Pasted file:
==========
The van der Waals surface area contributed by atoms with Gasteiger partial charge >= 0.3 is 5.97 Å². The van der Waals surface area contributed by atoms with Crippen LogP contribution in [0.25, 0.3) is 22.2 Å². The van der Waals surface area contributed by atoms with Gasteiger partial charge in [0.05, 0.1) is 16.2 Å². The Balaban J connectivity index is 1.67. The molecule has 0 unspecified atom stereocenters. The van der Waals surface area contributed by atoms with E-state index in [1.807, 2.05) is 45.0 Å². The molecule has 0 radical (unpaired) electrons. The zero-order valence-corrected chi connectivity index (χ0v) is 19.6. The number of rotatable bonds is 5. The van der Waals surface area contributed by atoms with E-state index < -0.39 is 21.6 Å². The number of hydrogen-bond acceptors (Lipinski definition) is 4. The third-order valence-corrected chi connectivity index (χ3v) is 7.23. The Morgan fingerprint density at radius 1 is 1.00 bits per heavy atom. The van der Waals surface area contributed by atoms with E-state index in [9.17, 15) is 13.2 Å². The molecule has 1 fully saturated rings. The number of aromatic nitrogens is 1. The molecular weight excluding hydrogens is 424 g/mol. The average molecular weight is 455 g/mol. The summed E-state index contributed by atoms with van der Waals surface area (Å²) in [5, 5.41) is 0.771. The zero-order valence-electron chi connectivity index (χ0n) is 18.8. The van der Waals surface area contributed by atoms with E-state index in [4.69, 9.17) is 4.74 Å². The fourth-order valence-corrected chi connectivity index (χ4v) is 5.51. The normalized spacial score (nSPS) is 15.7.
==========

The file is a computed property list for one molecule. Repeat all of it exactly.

The van der Waals surface area contributed by atoms with Gasteiger partial charge >= 0.3 is 5.97 Å². The van der Waals surface area contributed by atoms with Crippen LogP contribution in [0.25, 0.3) is 22.2 Å². The van der Waals surface area contributed by atoms with Gasteiger partial charge in [0.05, 0.1) is 16.2 Å². The Balaban J connectivity index is 1.67. The molecule has 0 unspecified atom stereocenters. The van der Waals surface area contributed by atoms with E-state index in [1.807, 2.05) is 45.0 Å². The molecule has 0 radical (unpaired) electrons. The zero-order valence-corrected chi connectivity index (χ0v) is 19.6. The number of rotatable bonds is 5. The van der Waals surface area contributed by atoms with E-state index < -0.39 is 21.6 Å². The number of hydrogen-bond acceptors (Lipinski definition) is 4. The third-order valence-corrected chi connectivity index (χ3v) is 7.23. The Morgan fingerprint density at radius 1 is 1.00 bits per heavy atom. The van der Waals surface area contributed by atoms with E-state index in [9.17, 15) is 13.2 Å². The molecule has 1 fully saturated rings. The number of aromatic nitrogens is 1. The molecular weight excluding hydrogens is 424 g/mol. The average molecular weight is 455 g/mol. The summed E-state index contributed by atoms with van der Waals surface area (Å²) in [5, 5.41) is 0.771. The zero-order valence-electron chi connectivity index (χ0n) is 18.8. The van der Waals surface area contributed by atoms with E-state index in [4.69, 9.17) is 4.74 Å². The fourth-order valence-corrected chi connectivity index (χ4v) is 5.51. The normalized spacial score (nSPS) is 15.7.